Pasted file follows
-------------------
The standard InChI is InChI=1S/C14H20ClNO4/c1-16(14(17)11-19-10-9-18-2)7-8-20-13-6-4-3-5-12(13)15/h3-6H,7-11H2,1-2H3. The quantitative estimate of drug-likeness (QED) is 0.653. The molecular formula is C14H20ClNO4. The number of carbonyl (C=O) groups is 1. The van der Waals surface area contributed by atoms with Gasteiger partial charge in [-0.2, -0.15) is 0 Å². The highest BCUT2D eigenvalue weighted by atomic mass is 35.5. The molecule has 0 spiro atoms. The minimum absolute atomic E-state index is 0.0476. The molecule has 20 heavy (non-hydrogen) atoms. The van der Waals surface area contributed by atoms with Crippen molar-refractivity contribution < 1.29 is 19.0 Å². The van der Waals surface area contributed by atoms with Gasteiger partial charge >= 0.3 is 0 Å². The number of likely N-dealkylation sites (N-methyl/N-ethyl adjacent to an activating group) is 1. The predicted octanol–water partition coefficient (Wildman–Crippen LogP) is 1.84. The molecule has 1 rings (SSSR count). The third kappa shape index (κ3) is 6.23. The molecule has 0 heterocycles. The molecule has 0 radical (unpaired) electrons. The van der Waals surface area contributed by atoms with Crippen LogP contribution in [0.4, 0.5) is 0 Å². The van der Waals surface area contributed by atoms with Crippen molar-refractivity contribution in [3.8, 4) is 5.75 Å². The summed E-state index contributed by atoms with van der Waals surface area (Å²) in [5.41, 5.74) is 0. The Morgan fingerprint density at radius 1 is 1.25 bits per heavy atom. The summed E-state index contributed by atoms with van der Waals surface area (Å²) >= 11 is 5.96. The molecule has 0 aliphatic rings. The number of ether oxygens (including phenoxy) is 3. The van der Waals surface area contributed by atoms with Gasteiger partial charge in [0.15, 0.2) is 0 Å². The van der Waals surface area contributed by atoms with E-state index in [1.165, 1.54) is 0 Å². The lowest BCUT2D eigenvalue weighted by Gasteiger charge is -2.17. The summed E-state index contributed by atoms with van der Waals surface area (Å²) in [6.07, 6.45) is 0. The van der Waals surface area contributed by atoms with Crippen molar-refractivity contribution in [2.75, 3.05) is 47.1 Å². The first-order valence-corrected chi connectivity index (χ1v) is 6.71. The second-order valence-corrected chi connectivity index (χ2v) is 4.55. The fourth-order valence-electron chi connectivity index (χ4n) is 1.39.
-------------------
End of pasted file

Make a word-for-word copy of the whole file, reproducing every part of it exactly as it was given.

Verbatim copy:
The standard InChI is InChI=1S/C14H20ClNO4/c1-16(14(17)11-19-10-9-18-2)7-8-20-13-6-4-3-5-12(13)15/h3-6H,7-11H2,1-2H3. The quantitative estimate of drug-likeness (QED) is 0.653. The molecular formula is C14H20ClNO4. The number of carbonyl (C=O) groups is 1. The van der Waals surface area contributed by atoms with Gasteiger partial charge in [-0.2, -0.15) is 0 Å². The highest BCUT2D eigenvalue weighted by atomic mass is 35.5. The molecule has 0 spiro atoms. The minimum absolute atomic E-state index is 0.0476. The molecule has 20 heavy (non-hydrogen) atoms. The van der Waals surface area contributed by atoms with Crippen molar-refractivity contribution < 1.29 is 19.0 Å². The van der Waals surface area contributed by atoms with Gasteiger partial charge >= 0.3 is 0 Å². The number of likely N-dealkylation sites (N-methyl/N-ethyl adjacent to an activating group) is 1. The predicted octanol–water partition coefficient (Wildman–Crippen LogP) is 1.84. The molecule has 1 rings (SSSR count). The third kappa shape index (κ3) is 6.23. The molecule has 0 heterocycles. The molecule has 0 radical (unpaired) electrons. The van der Waals surface area contributed by atoms with Crippen LogP contribution in [0.4, 0.5) is 0 Å². The van der Waals surface area contributed by atoms with Crippen molar-refractivity contribution in [3.8, 4) is 5.75 Å². The summed E-state index contributed by atoms with van der Waals surface area (Å²) in [5.41, 5.74) is 0. The Morgan fingerprint density at radius 1 is 1.25 bits per heavy atom. The summed E-state index contributed by atoms with van der Waals surface area (Å²) >= 11 is 5.96. The molecule has 0 aliphatic rings. The number of ether oxygens (including phenoxy) is 3. The van der Waals surface area contributed by atoms with Gasteiger partial charge in [0.15, 0.2) is 0 Å². The van der Waals surface area contributed by atoms with E-state index in [1.165, 1.54) is 0 Å². The lowest BCUT2D eigenvalue weighted by Gasteiger charge is -2.17. The summed E-state index contributed by atoms with van der Waals surface area (Å²) in [6.07, 6.45) is 0. The van der Waals surface area contributed by atoms with Crippen molar-refractivity contribution in [2.75, 3.05) is 47.1 Å². The first-order valence-corrected chi connectivity index (χ1v) is 6.71. The second-order valence-corrected chi connectivity index (χ2v) is 4.55. The fourth-order valence-electron chi connectivity index (χ4n) is 1.39.